Traveling With Your Pet


Traveling with your petTraveling with your pet usually involves more than putting the animal in a car and driving off, especially if you will be driving long distances or be away for a long time. The American Animal Hospital Association (AAHA) offers these tips to help you prepare for a car trip with your pet and make it go a little smoother!


First, if your pet is not accustomed to the car, take it for a few short rides before the trip. This can help keep your pet from becoming nervous or agitated. Buckling up is an important safety precaution for your pet! Many states now require that pets be restrained while in a moving vehicle. They help defend pets in case of a collision and they keep pets from running loose inside the vehicle.

Next, cats and smaller dogs are often most comfortable in pet carriers, which can be purchased in various sizes at most pet stores. Carriers give many animals a sense of security and familiar surroundings. There are also pet restraints available that can be used without carriers, including harnesses, seat belt attachments, pet car seats, vehicle barriers, and truck restraint systems.No matter what kind of restraint you use, be sure that it does not permit your pet’s head to extend outside the car window.


While packing for your trip, remember to throw in a few of your pet’s favorite toys, food and water bowls, a leash, and food. You should also carry a first aid kit. If your pet is on medication, be sure to have plenty for the trip. Dr. Walt Ingwersen, an AAHA veterinarian in Whitby, Ontario, points out that veterinarians cannot write a prescription without a prior doctor/patient relationship. Consider having your pet examined before you leave to check for any developing problems. Also, be sure to travel with a copy of your pet’s medical records.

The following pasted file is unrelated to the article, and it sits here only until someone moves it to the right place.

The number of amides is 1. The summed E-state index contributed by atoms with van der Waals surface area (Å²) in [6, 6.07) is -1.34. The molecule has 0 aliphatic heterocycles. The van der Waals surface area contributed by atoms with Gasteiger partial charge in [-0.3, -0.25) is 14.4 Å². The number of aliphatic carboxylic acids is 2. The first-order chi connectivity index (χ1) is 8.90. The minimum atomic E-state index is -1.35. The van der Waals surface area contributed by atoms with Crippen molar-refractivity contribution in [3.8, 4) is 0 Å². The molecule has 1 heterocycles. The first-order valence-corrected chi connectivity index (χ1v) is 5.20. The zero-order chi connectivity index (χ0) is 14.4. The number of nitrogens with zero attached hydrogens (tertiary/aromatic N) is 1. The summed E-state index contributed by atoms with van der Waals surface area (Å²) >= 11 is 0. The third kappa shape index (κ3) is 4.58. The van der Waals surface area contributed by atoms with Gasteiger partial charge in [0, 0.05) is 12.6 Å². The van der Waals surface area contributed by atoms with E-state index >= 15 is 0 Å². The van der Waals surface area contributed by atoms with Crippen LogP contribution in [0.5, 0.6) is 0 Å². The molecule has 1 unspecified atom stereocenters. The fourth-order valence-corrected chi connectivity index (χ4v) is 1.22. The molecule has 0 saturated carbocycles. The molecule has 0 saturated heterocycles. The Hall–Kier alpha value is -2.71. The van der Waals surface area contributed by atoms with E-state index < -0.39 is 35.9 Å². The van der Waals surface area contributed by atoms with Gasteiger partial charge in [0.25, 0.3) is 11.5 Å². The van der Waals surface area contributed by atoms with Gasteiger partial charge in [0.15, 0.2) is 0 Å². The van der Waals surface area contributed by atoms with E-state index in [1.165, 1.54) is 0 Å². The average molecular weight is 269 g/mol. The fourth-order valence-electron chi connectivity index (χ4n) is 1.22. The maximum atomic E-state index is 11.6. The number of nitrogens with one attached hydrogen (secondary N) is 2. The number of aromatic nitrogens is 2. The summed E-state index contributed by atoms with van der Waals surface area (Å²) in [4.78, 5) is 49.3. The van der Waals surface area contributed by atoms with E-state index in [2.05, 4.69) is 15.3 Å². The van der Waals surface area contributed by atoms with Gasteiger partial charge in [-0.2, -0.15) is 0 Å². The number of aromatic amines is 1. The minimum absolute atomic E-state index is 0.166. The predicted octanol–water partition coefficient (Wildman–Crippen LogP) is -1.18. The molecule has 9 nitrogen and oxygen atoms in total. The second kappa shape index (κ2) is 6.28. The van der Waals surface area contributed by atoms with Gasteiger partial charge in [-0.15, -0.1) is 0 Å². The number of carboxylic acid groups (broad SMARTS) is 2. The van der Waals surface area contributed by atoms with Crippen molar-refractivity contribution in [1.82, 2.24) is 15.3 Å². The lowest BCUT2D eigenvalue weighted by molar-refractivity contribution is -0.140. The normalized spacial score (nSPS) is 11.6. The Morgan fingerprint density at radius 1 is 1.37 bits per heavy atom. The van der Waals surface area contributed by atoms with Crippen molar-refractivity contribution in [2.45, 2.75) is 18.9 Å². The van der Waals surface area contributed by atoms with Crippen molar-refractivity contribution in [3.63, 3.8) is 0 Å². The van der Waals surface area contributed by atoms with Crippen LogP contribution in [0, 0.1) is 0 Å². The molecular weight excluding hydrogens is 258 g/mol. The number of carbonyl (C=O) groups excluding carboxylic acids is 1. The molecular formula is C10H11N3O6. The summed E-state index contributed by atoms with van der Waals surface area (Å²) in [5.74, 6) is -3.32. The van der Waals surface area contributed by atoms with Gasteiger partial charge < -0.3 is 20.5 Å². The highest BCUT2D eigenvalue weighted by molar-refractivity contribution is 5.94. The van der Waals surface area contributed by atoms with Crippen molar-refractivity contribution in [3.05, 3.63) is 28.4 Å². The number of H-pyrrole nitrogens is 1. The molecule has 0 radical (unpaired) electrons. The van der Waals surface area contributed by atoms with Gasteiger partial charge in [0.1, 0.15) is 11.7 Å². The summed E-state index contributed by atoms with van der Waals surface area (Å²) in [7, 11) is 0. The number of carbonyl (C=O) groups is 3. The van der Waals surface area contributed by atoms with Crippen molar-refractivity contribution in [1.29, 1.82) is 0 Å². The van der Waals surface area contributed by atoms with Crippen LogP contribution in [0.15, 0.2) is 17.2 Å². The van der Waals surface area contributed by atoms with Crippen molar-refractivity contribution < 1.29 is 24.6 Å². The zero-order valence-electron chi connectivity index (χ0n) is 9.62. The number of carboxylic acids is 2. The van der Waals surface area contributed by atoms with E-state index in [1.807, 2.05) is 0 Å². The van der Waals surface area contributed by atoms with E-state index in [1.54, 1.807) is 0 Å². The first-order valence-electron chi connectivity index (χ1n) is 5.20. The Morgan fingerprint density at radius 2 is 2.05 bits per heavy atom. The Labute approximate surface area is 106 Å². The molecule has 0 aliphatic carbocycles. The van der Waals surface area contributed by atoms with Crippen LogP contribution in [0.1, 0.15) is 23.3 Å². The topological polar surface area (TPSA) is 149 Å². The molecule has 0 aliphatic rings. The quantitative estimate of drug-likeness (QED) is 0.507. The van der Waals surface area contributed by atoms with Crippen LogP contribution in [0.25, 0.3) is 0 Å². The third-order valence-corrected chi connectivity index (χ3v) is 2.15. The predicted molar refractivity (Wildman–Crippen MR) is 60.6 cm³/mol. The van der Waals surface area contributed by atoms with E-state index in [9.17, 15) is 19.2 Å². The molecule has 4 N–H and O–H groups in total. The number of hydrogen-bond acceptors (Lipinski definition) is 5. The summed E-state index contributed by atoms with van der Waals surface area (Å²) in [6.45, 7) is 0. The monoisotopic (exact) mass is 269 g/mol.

To avoid losing your pet during a trip, make sure your pet is wearing an I.D. tag. To be doubly protected, consider having your pet tattooed or having a microchip implanted. “The more methods of identification, the better chance that the owner will be found,” says Dr. Ingwersen. He also suggests owners register the name and phone number of a relative who can identify the pet in case the owner can’t be reached while traveling.

It’s important to carry health and rabies vaccine certificates, particularly if you will be crossing the border into Canada, the US, or Mexico. All three countries allow dogs and cats to enter if they meet stringent entry requirements. Most importantly, try to plan ahead for unusual or emergency situations.

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